Transcript for Mom says airline ordered car seat installed improperly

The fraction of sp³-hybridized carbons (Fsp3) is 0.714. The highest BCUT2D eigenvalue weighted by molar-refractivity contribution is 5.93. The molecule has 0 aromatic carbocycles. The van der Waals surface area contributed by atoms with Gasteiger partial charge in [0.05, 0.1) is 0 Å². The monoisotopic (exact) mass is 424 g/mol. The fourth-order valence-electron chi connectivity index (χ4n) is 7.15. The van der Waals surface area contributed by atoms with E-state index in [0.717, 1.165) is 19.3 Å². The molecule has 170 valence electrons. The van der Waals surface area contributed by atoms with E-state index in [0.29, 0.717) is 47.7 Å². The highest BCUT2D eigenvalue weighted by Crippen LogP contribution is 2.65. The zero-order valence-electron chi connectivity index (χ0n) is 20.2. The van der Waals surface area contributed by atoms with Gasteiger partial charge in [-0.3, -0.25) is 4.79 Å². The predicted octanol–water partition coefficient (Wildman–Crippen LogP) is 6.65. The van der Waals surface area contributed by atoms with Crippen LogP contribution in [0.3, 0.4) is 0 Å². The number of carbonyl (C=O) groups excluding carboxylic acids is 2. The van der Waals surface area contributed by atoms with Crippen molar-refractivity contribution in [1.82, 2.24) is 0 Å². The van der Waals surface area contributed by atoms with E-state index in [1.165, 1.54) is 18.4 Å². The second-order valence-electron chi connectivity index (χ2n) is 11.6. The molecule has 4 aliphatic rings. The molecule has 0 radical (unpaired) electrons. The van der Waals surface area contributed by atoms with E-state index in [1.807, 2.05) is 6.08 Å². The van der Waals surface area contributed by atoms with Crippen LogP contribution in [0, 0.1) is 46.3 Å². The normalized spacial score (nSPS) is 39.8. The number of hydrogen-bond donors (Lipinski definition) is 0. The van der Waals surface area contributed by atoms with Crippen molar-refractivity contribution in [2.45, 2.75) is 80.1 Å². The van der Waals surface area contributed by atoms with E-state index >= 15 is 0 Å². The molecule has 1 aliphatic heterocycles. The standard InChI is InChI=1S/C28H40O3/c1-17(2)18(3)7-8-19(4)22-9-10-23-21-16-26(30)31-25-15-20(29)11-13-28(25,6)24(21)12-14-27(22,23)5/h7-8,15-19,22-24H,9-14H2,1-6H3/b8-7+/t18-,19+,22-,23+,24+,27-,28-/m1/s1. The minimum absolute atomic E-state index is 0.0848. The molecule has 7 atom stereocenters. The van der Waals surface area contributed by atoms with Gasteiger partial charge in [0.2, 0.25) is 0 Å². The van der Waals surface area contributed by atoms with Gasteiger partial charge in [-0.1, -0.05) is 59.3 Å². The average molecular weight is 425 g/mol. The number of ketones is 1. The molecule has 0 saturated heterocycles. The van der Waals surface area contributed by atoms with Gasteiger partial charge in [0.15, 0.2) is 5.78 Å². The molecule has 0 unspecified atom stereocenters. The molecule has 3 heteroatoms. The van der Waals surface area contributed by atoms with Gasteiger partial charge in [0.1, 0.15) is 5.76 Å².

And we're back now with united airlines under fire after a mother says a gate agent ordered her to improperly install her infant's car seat. She says it put the baby's safety in jeopardy and Paula Faris is here with the story and the airline's response. Good morning, Paula. Good morning, everyone. Now, thankfully this baby is okay but the mom wants this to be a teaching moment, a learning moment for everybody to ensure that other babies are not put in dangerous situations like hers. Flying with children can be challenging but this morning, united is investigating one flight a mother says became a nightmare. Cassandra Hutchins was flying home in Denver on Sunday with her 8-month-old, 18-pound daughter mila seated in a car seat next to her. She says the car seat was facing backwards just like experts suggest for children under 2. But says a gate agent told her that the plane would not take off unless she placed the car seat facing forward. I've researched everything heavily so I knew that if I had her forward facing just like in a car any bump, anything, her neck isn't strong enough. Reporter: Infants are precious cargo. The FAA recommends purchasing a separate ticket for children under the age of 2 and using a car seat instead of carrying them in your lap. Why? Take a look at this FAA crash simulation. A 20-pound baby buckled on its parent's lap fly away with the force of a 100-pound missile. The reason, in events like extreme turbulence an infant's weight can triple and our arms have trouble holding on. Severe turbulence they can fly out of your arms and hit their hid and can actually be killed. Reporter: Hutchins said she argued to keep her daughter's seat facing backward but felt pressured to turn it around. I feel like I was being intimidated to put my daughter in danger. When the flight got bumpy because we hit a patch of turbulence I was holding her head back to her seat so that she would be safe. Reporter: 20 minutes before landing she says a flight attendant reviewed that FAA policy and let her fix her daughter's car seat for landing. United acknowledging the gate agent made a mistake telling ABC news our customers' safety is our top priority. We have been in touch with the customer and apologized. She hopes her story saves frustration in the future. I think that every organization needs to take accountability, know what their policies are and make sure that everybody is aware. Okay, Amy, so we have a little demonstration. We have airline seats and we have the car seat which is very similar to the one that mom used and, of course, we know according to FAA guidelines and according to the guidelines this particular car seat you have to ride rear facing until the baby is around 2. But the gate agent approached her and said you have to put the car seat forward. You were explaining what happens to the baby's had he had. Look at this. The buckle barely fits, a and then as the mom said in the piece she had to hole the baby's head because it's that turbulence which can triple the weight of the infant so, again, up to two years they need to -- I learned something too. Different from when I was a mom. I'm getting anxiety just thinking about traveling with my children. We know rear facing and the airlines are on board wit. Michael, over to you. Thank you, Amy.
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